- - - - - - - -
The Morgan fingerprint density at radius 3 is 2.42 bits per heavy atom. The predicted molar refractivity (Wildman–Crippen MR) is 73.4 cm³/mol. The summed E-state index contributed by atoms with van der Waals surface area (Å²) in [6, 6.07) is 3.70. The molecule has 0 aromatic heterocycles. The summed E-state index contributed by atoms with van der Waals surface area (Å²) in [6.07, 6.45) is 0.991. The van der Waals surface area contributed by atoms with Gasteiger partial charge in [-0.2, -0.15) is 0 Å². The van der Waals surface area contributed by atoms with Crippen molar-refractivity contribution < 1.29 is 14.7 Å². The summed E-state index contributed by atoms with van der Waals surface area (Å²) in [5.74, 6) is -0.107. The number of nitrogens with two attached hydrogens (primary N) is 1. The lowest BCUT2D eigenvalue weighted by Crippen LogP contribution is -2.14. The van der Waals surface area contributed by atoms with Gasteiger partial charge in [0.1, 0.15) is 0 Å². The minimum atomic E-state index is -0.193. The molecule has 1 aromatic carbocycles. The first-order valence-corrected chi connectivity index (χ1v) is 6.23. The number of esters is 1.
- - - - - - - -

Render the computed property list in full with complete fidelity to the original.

The Morgan fingerprint density at radius 3 is 2.42 bits per heavy atom. The predicted molar refractivity (Wildman–Crippen MR) is 73.4 cm³/mol. The summed E-state index contributed by atoms with van der Waals surface area (Å²) in [6, 6.07) is 3.70. The molecule has 0 aromatic heterocycles. The summed E-state index contributed by atoms with van der Waals surface area (Å²) in [6.07, 6.45) is 0.991. The van der Waals surface area contributed by atoms with Gasteiger partial charge in [-0.2, -0.15) is 0 Å². The van der Waals surface area contributed by atoms with Crippen molar-refractivity contribution < 1.29 is 14.7 Å². The summed E-state index contributed by atoms with van der Waals surface area (Å²) in [5.74, 6) is -0.107. The number of nitrogens with two attached hydrogens (primary N) is 1. The lowest BCUT2D eigenvalue weighted by Crippen LogP contribution is -2.14. The van der Waals surface area contributed by atoms with Gasteiger partial charge in [0.1, 0.15) is 0 Å². The minimum atomic E-state index is -0.193. The molecule has 1 aromatic carbocycles. The first-order valence-corrected chi connectivity index (χ1v) is 6.23. The number of esters is 1.